Yes, I believe it is better to have a rear two link set up with the bars aimed inboard toward the center of the car. Also, there is an inherent weakness in the '35 Ford radius rods I used. My radius rods have early Ford tie rod ends in the front end which provides for some articulation. With a Model A (Posies) rear spring there isn't much wheel travel. There are no doubt stresses when turning into a driveway at an angle but the strength of the parts and the quality of the welds are sufficient to handle the stresses with a car this light

    I would reinforce the radius rods if I had fat, grippy rear tires and in fact, it is on my "to do" list. I don't accelerate hard because I know the '35 bones are marginal without reinforcement where the forging is welded to steel tube.

    This roadster is a cruiser not a stop light racer.
     
    Last edited: Feb 17, 2013
  14. bcowanwheels
    Joined: Feb 22, 2010
    Posts: 318

    bcowanwheels
    Member

    Hard to keep a t-bucket under 1800lbs. I,ve been building them since the late 60,s and a good safe t is around 2000 lbs. This is with 1/4" frame materials, i-beam front axle,8" ford rear, full wood reienforced body with upolstry, tall glass windshield,iron corvair steering box and a s/b ford or chevy. One thing to consider there is "no" safety equip in a t-bucket at all. If anything happens your gonna be ejected to where only god knows and the power to weight ratio is very tempting to gouge on it. Even with a 2bbl carb when i was a kid with no sence it took a 69 charger with a 440 magnum to beat me. It was a miracle i survived those days. I still have the t-bucket after all these years but now i drive it with respect. There fun and easy to build and as cheap as you can get into hot roddin. I reinforced my cal-automotive body and have 0 stress cracks. If i can help you build one just ask i,ll do my best for ya.
    Bob
     
  15. tfeverfred
    Joined: Nov 11, 2006
    Posts: 15,796

    tfeverfred
    Member

    Okay, I get it with wishbones, but with radius rods also?
     
  16. Blue One
    Joined: Feb 6, 2010
    Posts: 9,966

    Blue One
    ALLIANCE MEMBER
    from Alberta

    I have a friend with tubular radius rods on his. Seems to work well, again I think it's because of the inherent flexibility in the radius rods.

    Not to mention he is running a transverse rear spring so the side to side articulation is limited anyway.
     
  17. Blue One
    Joined: Feb 6, 2010
    Posts: 9,966

    Blue One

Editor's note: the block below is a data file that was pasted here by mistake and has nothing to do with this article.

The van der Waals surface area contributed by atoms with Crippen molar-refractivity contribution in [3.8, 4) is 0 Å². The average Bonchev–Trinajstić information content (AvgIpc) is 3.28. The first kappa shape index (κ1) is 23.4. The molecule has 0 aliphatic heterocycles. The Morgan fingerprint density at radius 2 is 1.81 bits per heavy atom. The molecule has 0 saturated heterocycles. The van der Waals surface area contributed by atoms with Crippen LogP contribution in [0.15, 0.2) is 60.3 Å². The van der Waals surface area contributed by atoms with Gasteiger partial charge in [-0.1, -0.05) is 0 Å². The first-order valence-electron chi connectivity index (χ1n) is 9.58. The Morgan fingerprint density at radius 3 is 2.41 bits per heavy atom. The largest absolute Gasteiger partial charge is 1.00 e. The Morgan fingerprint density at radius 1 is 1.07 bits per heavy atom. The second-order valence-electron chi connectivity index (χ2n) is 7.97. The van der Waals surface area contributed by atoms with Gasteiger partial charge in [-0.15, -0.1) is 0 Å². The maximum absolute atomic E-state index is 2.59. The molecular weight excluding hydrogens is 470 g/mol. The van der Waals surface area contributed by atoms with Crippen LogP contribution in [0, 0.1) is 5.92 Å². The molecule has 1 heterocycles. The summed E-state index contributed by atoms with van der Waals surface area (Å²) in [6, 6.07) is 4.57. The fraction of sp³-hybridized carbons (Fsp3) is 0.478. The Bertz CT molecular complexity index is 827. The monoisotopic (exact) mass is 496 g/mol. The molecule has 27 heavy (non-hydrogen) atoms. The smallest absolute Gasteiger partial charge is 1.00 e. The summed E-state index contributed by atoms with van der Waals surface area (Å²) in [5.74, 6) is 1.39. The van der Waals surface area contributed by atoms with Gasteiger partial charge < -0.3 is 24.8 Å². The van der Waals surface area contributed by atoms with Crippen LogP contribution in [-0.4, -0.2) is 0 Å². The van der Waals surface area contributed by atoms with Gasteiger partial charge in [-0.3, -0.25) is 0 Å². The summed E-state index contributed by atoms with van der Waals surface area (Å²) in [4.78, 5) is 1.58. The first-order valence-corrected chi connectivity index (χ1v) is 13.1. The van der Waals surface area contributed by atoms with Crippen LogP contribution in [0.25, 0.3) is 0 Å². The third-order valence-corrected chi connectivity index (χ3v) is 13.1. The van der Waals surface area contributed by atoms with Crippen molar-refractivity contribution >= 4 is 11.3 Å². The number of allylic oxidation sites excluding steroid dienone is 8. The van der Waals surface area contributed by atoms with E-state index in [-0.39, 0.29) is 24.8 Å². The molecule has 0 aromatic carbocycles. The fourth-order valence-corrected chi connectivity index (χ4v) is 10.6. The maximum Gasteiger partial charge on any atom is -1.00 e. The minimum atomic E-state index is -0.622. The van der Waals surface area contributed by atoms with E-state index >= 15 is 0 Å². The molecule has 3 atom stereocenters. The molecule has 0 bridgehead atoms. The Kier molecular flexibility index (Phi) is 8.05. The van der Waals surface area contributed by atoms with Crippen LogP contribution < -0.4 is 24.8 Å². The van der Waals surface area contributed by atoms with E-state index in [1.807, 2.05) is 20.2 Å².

ALLIANCE MEMBER
    from Alberta

    On the subject of fun I believe my 26 RPU will be a blast to drive with the healthy 309 Y Block Tim McMaster built for me.

    A street legal go kart that should surprise some folks :D
     
  18. tfeverfred
    Joined: Nov 11, 2006
    Posts: 15,796

    tfeverfred
    Member

    That makes sense. I'm a nut for checking my car out every other day or so. I'm confident in how the radius rods work, but check the welds and mounts a lot.
     
  19. BOBCRMAN
    Joined: Nov 10, 2005
    Posts: 846

    BOBCRMAN
    Member
    from Holly

    Mine has been around since the seventies. I drive it every dry, almost dry, day from March to November in Michigan weather. Gloves, scarf, leathers and a BIG smile. Rain ponchos stored under the seat. Never had a weld break. Always gets me home, even after a few, high speed, unintentional off road tours.

    Those big rear tires throw more rain water on the backside of the windshield than you would believe.

    Blown 383 Chevy, big M/T rear tires, white knuckles..
    FUN FUN FUN. Riding it home from the shop makes you forget a real bad day. Time for some more fun.. I've been around for 65 years.
     
    AHotRod likes this.
  20. blowby
    Joined: Dec 27, 2012
    Posts: 6,104

    blowby
    Member
    from Nicasio Ca

    Geez, I'm starting to see one of these in my future. You guys are a bad influence, or a good one I'm not sure. I need a top though, can't take the sun. So I guess that means I need opening doors.
     
  21. Paul B
    Joined: Sep 29, 2007
    Posts: 877

    Paul B
    Member

    Like a bear with a firecracker in his ass mine weighed 1400lbs destroked 307 with a blower. had a leaf spring rear setup didnt' ride bad,but after a couple weeks got boring
     
  22. MO_JUNK
    Joined: Jan 22, 2006
    Posts: 999

    MO_JUNK
    Member
    from Rolla, Mo.

    As said a "go kart with a v8". Here's some pictures of me having fun at the HAMB DRAGS. I was 55 years young at the time. Sam
     

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  23. THE FRENCHTOWN FLYER
    Joined: Jun 6, 2007
    Posts: 2,777

    THE FRENCHTOWN FLYER
    Member
    from FRENCHTOWN

    [​IMG]

    Me at Detroit Dragway ca 1970:

    10.36 @ 133 MPH with a .440 lift hydraulic cam

    What was I thinking?
     
    Last edited: Nov 18, 2013
    AHotRod likes this.
  24. BLUDICE
    Joined: Jun 23, 2006
    Posts: 1,468

    BLUDICE
    Member

    Plain and simple - nothing but pure fun. I had a blast in this, and miss it very much, but boy they will really beat up if you drive it alot - which I did.
    Had a "67 327 w/double hump heads, '66 saganaw 4sp, '57 chevy rear, and the rest you can see.
     

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  25. LongT
    Joined: May 11, 2005
    Posts: 935

    LongT
    Member

    Me 65 Mother in law 89!

    [​IMG]

    Bill
     
  26. 1928chevycoupe
    Joined: Jun 4, 2012
    Posts: 217

    1928chevycoupe
    Member

    I hope the T-bucket won this race! ;)

     
  27. Moon Rocket
    Joined: Dec 26, 2012
    Posts: 540

    Moon Rocket
    BANNED
    from GA

    I got to admit, the MNL looks a lot more confortable than you do! I'm sorry, I'm just not built to put my knees togather like that. :eek:
     
  28. blowby
    Joined: Dec 27, 2012
    Posts: 6,104

    blowby
    Member
    from Nicasio Ca

    He's just hiding the big ole woody he gets from driving the T-bucket from mom.
     
  29. Jamoke
    Joined: Sep 1, 2011
    Posts: 576

    Jamoke
    Member

    I Like that color Blue
     
  30. Thanks for the nice comments on our story earlier. Frank Mazi's T-Bucket ran e.t's in the mid-10's at 124 mph back in the early 1970s, was driven on the street and according to Frank, the T was “very well-mannered, like a big go-kart.”
    [​IMG]
    And, to prove it's versatility, his wife Linda also drove it on the street and ran in the 10s at the strip.
    [​IMG]
    In case anybody missed it, story is at http://www.tbucketplans.com/2013/02/14/frank-and-linda-mazis-10-second-street-driven-t-bucket/

    Thanks